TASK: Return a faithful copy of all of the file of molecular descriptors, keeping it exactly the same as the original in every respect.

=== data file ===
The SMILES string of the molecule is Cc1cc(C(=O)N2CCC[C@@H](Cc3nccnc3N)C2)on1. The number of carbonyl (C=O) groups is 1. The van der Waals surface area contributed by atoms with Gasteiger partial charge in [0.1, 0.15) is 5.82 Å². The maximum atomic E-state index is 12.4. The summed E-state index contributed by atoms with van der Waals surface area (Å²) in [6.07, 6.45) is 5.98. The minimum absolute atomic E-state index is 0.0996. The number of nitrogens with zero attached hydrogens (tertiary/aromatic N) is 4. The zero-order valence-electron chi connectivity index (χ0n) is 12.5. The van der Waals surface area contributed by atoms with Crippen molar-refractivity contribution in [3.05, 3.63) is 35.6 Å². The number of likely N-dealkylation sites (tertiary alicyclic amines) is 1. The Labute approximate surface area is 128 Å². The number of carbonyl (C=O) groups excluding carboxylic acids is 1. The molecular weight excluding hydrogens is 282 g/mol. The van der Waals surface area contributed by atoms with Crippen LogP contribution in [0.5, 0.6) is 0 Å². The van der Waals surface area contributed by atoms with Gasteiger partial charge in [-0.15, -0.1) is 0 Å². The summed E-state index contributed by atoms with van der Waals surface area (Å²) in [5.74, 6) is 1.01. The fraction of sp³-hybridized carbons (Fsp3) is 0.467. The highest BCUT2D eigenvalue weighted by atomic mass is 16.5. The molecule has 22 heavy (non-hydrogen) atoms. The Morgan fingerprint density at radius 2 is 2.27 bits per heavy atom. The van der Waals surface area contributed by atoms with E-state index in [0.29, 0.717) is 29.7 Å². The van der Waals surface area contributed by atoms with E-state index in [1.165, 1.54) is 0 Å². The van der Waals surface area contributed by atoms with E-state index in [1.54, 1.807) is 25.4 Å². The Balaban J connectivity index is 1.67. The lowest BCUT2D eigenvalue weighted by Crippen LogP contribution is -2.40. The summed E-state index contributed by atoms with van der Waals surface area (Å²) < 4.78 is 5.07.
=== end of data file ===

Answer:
The SMILES string of the molecule is Cc1cc(C(=O)N2CCC[C@@H](Cc3nccnc3N)C2)on1. The number of carbonyl (C=O) groups is 1. The van der Waals surface area contributed by atoms with Gasteiger partial charge in [0.1, 0.15) is 5.82 Å². The maximum atomic E-state index is 12.4. The summed E-state index contributed by atoms with van der Waals surface area (Å²) in [6.07, 6.45) is 5.98. The minimum absolute atomic E-state index is 0.0996. The number of nitrogens with zero attached hydrogens (tertiary/aromatic N) is 4. The zero-order valence-electron chi connectivity index (χ0n) is 12.5. The van der Waals surface area contributed by atoms with Crippen molar-refractivity contribution in [3.05, 3.63) is 35.6 Å². The number of likely N-dealkylation sites (tertiary alicyclic amines) is 1. The Labute approximate surface area is 128 Å². The number of carbonyl (C=O) groups excluding carboxylic acids is 1. The molecular weight excluding hydrogens is 282 g/mol. The van der Waals surface area contributed by atoms with Crippen LogP contribution in [0.5, 0.6) is 0 Å². The van der Waals surface area contributed by atoms with Gasteiger partial charge in [-0.15, -0.1) is 0 Å². The summed E-state index contributed by atoms with van der Waals surface area (Å²) in [5.74, 6) is 1.01. The fraction of sp³-hybridized carbons (Fsp3) is 0.467. The highest BCUT2D eigenvalue weighted by atomic mass is 16.5. The molecule has 22 heavy (non-hydrogen) atoms. The Morgan fingerprint density at radius 2 is 2.27 bits per heavy atom. The van der Waals surface area contributed by atoms with E-state index in [0.29, 0.717) is 29.7 Å². The van der Waals surface area contributed by atoms with E-state index in [1.165, 1.54) is 0 Å². The van der Waals surface area contributed by atoms with E-state index in [1.54, 1.807) is 25.4 Å². The Balaban J connectivity index is 1.67. The lowest BCUT2D eigenvalue weighted by Crippen LogP contribution is -2.40. The summed E-state index contributed by atoms with van der Waals surface area (Å²) < 4.78 is 5.07.